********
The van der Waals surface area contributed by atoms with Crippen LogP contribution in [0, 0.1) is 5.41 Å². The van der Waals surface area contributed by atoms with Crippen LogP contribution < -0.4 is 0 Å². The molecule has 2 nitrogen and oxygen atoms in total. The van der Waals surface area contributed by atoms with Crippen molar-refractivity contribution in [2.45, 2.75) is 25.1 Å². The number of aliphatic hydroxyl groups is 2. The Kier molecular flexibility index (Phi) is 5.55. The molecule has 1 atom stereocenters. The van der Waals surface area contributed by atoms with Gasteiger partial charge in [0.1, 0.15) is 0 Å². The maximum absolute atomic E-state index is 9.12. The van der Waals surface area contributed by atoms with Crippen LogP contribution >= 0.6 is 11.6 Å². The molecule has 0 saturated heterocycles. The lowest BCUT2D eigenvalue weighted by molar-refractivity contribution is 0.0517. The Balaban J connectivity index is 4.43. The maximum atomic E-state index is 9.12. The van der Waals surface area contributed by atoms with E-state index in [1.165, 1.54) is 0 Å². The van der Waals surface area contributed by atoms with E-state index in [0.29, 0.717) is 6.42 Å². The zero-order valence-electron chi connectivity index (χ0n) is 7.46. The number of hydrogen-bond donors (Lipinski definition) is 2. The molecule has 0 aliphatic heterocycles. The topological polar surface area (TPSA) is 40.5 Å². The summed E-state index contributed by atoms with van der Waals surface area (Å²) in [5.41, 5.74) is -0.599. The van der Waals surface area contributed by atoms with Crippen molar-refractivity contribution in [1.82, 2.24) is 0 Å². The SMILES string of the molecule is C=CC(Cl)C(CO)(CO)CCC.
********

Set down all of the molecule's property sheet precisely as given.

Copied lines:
The van der Waals surface area contributed by atoms with Crippen LogP contribution in [0, 0.1) is 5.41 Å². The van der Waals surface area contributed by atoms with Crippen LogP contribution < -0.4 is 0 Å². The molecule has 2 nitrogen and oxygen atoms in total. The van der Waals surface area contributed by atoms with Crippen molar-refractivity contribution in [2.45, 2.75) is 25.1 Å². The number of aliphatic hydroxyl groups is 2. The Kier molecular flexibility index (Phi) is 5.55. The molecule has 1 atom stereocenters. The van der Waals surface area contributed by atoms with Gasteiger partial charge in [0.1, 0.15) is 0 Å². The maximum absolute atomic E-state index is 9.12. The van der Waals surface area contributed by atoms with Crippen LogP contribution >= 0.6 is 11.6 Å². The molecule has 0 saturated heterocycles. The lowest BCUT2D eigenvalue weighted by molar-refractivity contribution is 0.0517. The Balaban J connectivity index is 4.43. The maximum atomic E-state index is 9.12. The van der Waals surface area contributed by atoms with E-state index in [1.165, 1.54) is 0 Å². The van der Waals surface area contributed by atoms with E-state index in [0.29, 0.717) is 6.42 Å². The zero-order valence-electron chi connectivity index (χ0n) is 7.46. The number of hydrogen-bond donors (Lipinski definition) is 2. The molecule has 0 aliphatic heterocycles. The topological polar surface area (TPSA) is 40.5 Å². The summed E-state index contributed by atoms with van der Waals surface area (Å²) in [5.41, 5.74) is -0.599. The van der Waals surface area contributed by atoms with Crippen molar-refractivity contribution in [1.82, 2.24) is 0 Å². The SMILES string of the molecule is C=CC(Cl)C(CO)(CO)CCC.